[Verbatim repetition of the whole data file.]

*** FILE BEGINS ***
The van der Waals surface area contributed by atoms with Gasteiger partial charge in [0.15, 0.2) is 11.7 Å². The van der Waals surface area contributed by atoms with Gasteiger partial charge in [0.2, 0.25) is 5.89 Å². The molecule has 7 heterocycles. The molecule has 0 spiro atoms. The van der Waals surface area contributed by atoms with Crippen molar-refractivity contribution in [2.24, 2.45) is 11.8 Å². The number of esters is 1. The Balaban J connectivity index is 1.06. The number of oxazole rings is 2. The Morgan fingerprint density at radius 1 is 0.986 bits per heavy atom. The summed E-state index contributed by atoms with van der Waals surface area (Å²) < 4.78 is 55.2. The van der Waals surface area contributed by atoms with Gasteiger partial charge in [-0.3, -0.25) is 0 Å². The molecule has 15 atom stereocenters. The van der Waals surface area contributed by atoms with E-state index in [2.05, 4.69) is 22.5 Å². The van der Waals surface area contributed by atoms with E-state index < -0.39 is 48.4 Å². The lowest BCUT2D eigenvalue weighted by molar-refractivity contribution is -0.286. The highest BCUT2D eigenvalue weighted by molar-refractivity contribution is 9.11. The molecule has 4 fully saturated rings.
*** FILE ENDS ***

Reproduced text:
The van der Waals surface area contributed by atoms with Gasteiger partial charge in [0.15, 0.2) is 11.7 Å². The van der Waals surface area contributed by atoms with Gasteiger partial charge in [0.2, 0.25) is 5.89 Å². The molecule has 7 heterocycles. The molecule has 0 spiro atoms. The van der Waals surface area contributed by atoms with Crippen molar-refractivity contribution in [2.24, 2.45) is 11.8 Å². The number of esters is 1. The Balaban J connectivity index is 1.06. The number of oxazole rings is 2. The Morgan fingerprint density at radius 1 is 0.986 bits per heavy atom. The summed E-state index contributed by atoms with van der Waals surface area (Å²) < 4.78 is 55.2. The van der Waals surface area contributed by atoms with Gasteiger partial charge in [-0.3, -0.25) is 0 Å². The molecule has 15 atom stereocenters. The van der Waals surface area contributed by atoms with E-state index in [2.05, 4.69) is 22.5 Å². The van der Waals surface area contributed by atoms with E-state index < -0.39 is 48.4 Å². The lowest BCUT2D eigenvalue weighted by molar-refractivity contribution is -0.286. The highest BCUT2D eigenvalue weighted by molar-refractivity contribution is 9.11. The molecule has 4 fully saturated rings.